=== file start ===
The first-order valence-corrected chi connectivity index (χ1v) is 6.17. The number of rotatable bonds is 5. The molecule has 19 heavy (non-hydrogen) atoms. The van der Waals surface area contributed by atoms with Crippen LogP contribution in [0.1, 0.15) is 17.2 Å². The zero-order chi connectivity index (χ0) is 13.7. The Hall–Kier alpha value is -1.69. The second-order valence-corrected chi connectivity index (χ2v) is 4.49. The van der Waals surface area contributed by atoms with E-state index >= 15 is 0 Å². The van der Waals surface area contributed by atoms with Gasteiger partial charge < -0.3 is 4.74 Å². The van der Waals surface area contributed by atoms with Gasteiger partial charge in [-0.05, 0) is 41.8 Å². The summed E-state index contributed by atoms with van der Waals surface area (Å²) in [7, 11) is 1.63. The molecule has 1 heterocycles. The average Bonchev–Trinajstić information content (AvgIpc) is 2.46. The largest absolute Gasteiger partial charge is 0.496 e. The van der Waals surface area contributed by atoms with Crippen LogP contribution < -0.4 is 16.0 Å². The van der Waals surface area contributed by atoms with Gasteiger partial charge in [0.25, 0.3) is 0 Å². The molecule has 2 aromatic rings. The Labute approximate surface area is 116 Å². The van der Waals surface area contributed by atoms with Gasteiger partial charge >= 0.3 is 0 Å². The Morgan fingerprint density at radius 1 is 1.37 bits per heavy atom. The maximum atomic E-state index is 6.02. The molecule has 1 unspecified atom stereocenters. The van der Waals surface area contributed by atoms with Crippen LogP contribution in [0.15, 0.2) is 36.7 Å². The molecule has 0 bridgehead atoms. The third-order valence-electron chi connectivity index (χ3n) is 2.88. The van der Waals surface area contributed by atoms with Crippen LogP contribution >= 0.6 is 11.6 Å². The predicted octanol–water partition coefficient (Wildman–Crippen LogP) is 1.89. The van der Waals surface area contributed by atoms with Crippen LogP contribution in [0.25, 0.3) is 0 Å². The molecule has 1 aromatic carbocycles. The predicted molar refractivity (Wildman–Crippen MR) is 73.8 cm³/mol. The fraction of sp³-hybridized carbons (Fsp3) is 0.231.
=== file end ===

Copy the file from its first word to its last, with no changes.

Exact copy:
The first-order valence-corrected chi connectivity index (χ1v) is 6.17. The number of rotatable bonds is 5. The molecule has 19 heavy (non-hydrogen) atoms. The van der Waals surface area contributed by atoms with Crippen LogP contribution in [0.1, 0.15) is 17.2 Å². The zero-order chi connectivity index (χ0) is 13.7. The Hall–Kier alpha value is -1.69. The second-order valence-corrected chi connectivity index (χ2v) is 4.49. The van der Waals surface area contributed by atoms with E-state index >= 15 is 0 Å². The van der Waals surface area contributed by atoms with Gasteiger partial charge < -0.3 is 4.74 Å². The van der Waals surface area contributed by atoms with Gasteiger partial charge in [-0.05, 0) is 41.8 Å². The summed E-state index contributed by atoms with van der Waals surface area (Å²) in [7, 11) is 1.63. The molecule has 1 heterocycles. The average Bonchev–Trinajstić information content (AvgIpc) is 2.46. The largest absolute Gasteiger partial charge is 0.496 e. The van der Waals surface area contributed by atoms with Crippen LogP contribution < -0.4 is 16.0 Å². The van der Waals surface area contributed by atoms with Gasteiger partial charge in [0.25, 0.3) is 0 Å². The molecule has 2 aromatic rings. The Labute approximate surface area is 116 Å². The van der Waals surface area contributed by atoms with Gasteiger partial charge >= 0.3 is 0 Å². The Morgan fingerprint density at radius 1 is 1.37 bits per heavy atom. The maximum atomic E-state index is 6.02. The molecule has 1 unspecified atom stereocenters. The van der Waals surface area contributed by atoms with Crippen LogP contribution in [0.15, 0.2) is 36.7 Å². The molecule has 0 bridgehead atoms. The third-order valence-electron chi connectivity index (χ3n) is 2.88. The van der Waals surface area contributed by atoms with Crippen LogP contribution >= 0.6 is 11.6 Å². The predicted octanol–water partition coefficient (Wildman–Crippen LogP) is 1.89. The van der Waals surface area contributed by atoms with Crippen LogP contribution in [0.25, 0.3) is 0 Å². The molecule has 1 aromatic carbocycles. The predicted molar refractivity (Wildman–Crippen MR) is 73.8 cm³/mol. The fraction of sp³-hybridized carbons (Fsp3) is 0.231.